Delivery alert

There may be an issue with the delivery of your newspaper. This alert will expire at NaN. Click here for more info.

Recover password

Even convenience subject to change

Convenience store shoppers will notice that 7-Elevens in New Mexico and Texas are being turned into DK stores such as this one at Montgomery and Pennsylvania NE. (Joline Gutierrez Krueger/Albuquerque Journal)

ALBUQUERQUE, N.M. — There is comfort in consistency, in the mundane sameness of our lives.

We are creatures of habit who crave something to depend on especially in these undependable times.

Most of us are capable of adapting, of course. Things change. Life goes on.

But sometimes when the boring basic of routine is no longer boring or basic or routine, it can shock the system.

So here we are, faced with a disturbance in our universe we did not expect.

You’ve noticed, yes?

Our 7-Elevens. Our Allsup’s.

Soon, both will be no more.

It’s a change we can’t believe in. Not yet anyway.

Allsup’s, longtime local purveyor of greasy burritos and chimichangas that are the popular – and sometimes the only – road food mainstays when traveling the remote reaches of our state, is being sold to Yesway, it was announced this week.

Yes, way.

After 63 years, the Allsup family of Clovis is calling it quits, turning over its 304 stores in New Mexico, Texas and Oklahoma to this Iowa-based convenience store upstart.

The other big change to our convenience store customs comes in the aftermath of Delek US buying out Alon USA Energy Inc. in 2017, the latter being a licensee of 7-Eleven, operating some 280 stores in New Mexico and Texas.

Delek is chucking the 7-Eleven licensing and is instead in the process of transforming each store into its own brand, known simply as DK. The rebranding began in February and is expected to be completed by 2021.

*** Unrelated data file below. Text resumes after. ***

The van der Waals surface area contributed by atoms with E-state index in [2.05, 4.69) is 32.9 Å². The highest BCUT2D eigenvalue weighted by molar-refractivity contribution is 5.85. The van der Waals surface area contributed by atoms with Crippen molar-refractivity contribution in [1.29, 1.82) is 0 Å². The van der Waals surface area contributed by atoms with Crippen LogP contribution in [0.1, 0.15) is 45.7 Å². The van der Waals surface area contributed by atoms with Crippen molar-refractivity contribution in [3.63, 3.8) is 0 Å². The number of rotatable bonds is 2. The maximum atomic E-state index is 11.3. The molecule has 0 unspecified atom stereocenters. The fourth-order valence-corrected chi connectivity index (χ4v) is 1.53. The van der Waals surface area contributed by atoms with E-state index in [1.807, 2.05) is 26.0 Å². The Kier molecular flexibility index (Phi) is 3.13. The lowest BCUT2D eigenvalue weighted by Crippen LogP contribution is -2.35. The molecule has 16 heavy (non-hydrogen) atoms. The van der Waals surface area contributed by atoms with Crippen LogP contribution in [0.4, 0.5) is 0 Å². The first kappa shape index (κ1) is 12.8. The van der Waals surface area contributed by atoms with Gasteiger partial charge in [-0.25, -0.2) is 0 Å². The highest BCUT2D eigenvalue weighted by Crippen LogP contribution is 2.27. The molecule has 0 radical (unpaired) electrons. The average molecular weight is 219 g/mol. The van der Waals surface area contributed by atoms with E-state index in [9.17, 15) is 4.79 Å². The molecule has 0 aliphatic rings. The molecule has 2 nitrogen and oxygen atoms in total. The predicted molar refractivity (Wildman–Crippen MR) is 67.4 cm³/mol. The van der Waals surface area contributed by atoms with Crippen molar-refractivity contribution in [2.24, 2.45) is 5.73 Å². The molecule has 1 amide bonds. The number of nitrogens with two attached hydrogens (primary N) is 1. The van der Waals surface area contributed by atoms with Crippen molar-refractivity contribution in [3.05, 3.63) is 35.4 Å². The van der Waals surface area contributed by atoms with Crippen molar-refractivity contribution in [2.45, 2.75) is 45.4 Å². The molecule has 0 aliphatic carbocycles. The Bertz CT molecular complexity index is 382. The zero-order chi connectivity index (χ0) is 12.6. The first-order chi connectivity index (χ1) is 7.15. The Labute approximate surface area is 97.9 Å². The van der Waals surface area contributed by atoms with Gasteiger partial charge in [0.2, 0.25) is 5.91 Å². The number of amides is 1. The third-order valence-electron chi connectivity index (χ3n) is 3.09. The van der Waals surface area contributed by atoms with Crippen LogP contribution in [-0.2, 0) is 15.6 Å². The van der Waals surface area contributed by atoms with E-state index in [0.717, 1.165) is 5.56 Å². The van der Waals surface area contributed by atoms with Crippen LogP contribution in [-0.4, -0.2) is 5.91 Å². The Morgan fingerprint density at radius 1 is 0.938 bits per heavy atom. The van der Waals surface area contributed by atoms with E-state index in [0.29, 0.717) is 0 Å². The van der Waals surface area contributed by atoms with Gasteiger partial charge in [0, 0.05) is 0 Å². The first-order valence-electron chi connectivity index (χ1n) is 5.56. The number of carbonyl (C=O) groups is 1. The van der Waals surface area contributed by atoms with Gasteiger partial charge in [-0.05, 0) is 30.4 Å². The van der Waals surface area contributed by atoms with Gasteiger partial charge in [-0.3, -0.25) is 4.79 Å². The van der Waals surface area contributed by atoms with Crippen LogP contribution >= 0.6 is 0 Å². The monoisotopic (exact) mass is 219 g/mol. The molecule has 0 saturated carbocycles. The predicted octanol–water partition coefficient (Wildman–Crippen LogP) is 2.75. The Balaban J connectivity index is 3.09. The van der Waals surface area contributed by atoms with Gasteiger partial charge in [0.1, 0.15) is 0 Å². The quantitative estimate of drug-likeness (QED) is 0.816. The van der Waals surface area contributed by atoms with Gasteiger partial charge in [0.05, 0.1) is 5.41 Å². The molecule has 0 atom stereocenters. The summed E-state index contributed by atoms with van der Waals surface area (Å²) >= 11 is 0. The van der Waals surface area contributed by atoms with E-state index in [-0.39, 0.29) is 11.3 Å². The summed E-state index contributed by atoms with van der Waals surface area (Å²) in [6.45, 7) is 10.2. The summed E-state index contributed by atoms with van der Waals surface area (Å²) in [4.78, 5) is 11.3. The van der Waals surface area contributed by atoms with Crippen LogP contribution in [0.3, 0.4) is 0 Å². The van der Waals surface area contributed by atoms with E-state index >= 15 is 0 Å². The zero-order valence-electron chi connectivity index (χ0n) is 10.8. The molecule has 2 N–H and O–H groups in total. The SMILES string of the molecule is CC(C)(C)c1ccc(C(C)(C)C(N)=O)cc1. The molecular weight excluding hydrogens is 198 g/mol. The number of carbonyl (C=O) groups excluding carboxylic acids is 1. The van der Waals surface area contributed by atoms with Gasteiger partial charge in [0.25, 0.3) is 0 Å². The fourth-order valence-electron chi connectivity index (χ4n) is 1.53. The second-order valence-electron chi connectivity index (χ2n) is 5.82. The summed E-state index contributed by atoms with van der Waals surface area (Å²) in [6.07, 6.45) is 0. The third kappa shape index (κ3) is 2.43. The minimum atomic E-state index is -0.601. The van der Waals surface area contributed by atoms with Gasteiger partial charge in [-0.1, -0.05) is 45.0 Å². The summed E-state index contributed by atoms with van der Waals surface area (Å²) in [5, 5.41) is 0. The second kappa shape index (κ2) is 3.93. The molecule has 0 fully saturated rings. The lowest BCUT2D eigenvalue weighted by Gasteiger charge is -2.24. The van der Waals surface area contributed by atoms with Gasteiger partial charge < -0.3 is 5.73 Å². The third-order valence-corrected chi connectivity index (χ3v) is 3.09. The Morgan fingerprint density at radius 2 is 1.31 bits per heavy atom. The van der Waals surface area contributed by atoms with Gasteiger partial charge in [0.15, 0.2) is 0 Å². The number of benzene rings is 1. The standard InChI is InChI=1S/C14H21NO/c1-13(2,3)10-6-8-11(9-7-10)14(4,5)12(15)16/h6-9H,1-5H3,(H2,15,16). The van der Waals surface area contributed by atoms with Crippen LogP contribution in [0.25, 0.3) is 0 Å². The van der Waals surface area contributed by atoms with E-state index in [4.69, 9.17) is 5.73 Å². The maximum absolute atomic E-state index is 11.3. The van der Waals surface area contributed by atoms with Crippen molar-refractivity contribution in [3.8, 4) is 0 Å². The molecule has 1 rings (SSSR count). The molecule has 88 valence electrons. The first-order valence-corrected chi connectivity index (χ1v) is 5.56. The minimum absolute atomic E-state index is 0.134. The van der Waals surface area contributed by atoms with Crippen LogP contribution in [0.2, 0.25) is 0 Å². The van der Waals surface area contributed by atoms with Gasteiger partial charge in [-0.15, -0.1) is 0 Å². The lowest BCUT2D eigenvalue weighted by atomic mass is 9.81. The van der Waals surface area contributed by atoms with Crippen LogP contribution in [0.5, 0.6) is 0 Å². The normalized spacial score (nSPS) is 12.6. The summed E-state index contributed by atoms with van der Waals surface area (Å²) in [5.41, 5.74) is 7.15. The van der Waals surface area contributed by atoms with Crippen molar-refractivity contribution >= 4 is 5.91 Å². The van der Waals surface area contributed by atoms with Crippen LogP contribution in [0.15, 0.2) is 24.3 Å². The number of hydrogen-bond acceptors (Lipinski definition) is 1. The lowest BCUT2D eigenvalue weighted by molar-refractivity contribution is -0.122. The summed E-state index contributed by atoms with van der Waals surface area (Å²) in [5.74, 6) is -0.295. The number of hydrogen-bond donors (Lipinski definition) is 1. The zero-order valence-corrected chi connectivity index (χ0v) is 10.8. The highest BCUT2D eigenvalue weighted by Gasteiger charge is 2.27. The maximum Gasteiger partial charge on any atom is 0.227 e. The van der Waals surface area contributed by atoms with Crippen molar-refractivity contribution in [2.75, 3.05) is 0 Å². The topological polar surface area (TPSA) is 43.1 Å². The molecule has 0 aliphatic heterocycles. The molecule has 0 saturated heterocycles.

You may have noticed how many of the 7-Elevens in Albuquerque have already lost their signage, and perhaps you attributed that to wind or vandalism.

But, no. This is the first step in erasing 7-Eleven from our lives.

You can find one of the rebranded DK stores at Montgomery and Pennsylvania NE. Gone is the jaunty giant numeral 7 with the upper-cased “ELEVEN” in festive orange, maroon and forest green.

In its place is a bold, white sans-seriff DK and the cheery mantra, “Making your day a little easier.”

A clerk, dressed in a crisp black smock with DK embroidered in red, told me the store underwent a two-week transformation and was just recently completed.

It happens fast.

Gone are the Big Gulps, the Slurpees of our youths. Huge personal vats of sodas now come in cups marked with the Dr Pepper logo. The generic Slurpee is served in basic Styrofoam, and there is no indication that DK intends to continue the tradition of giving away free Slurpees on July 11, which is 7-Eleven Day. Sorry, kids.

“It’s like our childhoods are being replaced,” one shopper opined.

Change isn’t anything new. 7-Eleven, which opened its first store from the back of a Dallas icehouse in 1927, went by the name Tote’m Store and featured a totem pole as its logo until 1946 when the stores were renamed to reflect the change in store hours of 7 a.m. to 11 p.m.

That, of course, later changed when the store started remaining open around the clock.

Allsup’s was a master of change, introducing the convenience store world to the concept of 24-hour service, self-serve gas pumps and offering hot, cooked foods.

It’s the latter innovation that most Allsup’s aficionados are most concerned about. What is to become of the store’s legendary hot links, warmed and shriveled to leathery perfection by a relentless heat lamp?

And what of the iconic burrito – “world famous,” its paper sleeve reads – that crunchy pocket of beef and bean deep-fried to within an inch of its existence, yet somehow addicting?

People love these things. Last month, customers became apoplectic when Allsup’s stores in Texas and New Mexico ran out of burritos, some stores for as long as three weeks.

Reporter Michael Marks of the Texas Standard reported this week that one man in Stamford, Texas, bought 175 Allsup’s burritos to serve at his wedding reception.

Fear not. The Allsup’s burritos will not be going the way of the Big Gulp, Yesway chief executive officer Thomas Trkla vows.

“We look forward to building on Allsup’s legendary heritage and continuing to offer many of the amazing products and services Allsup’s customers are so passionate about, including – without question – the world-famous Allsup’s burrito,” he said.

In our turbulent sea of changes, at least we can hold onto that.

UpFront is a front-page news and opinion column. Comment directly to Joline at 823-3603, or follow her on Twitter @jolinegkg. Go to to submit a letter to the editor.


Subscribe now! Albuquerque Journal limited-time offer

Albuquerque Journal and its reporters are committed to telling the stories of our community.

• Do you have a question you want someone to try to answer for you? Do you have a bright spot you want to share?
   We want to hear from you. Please email or Contact the writer.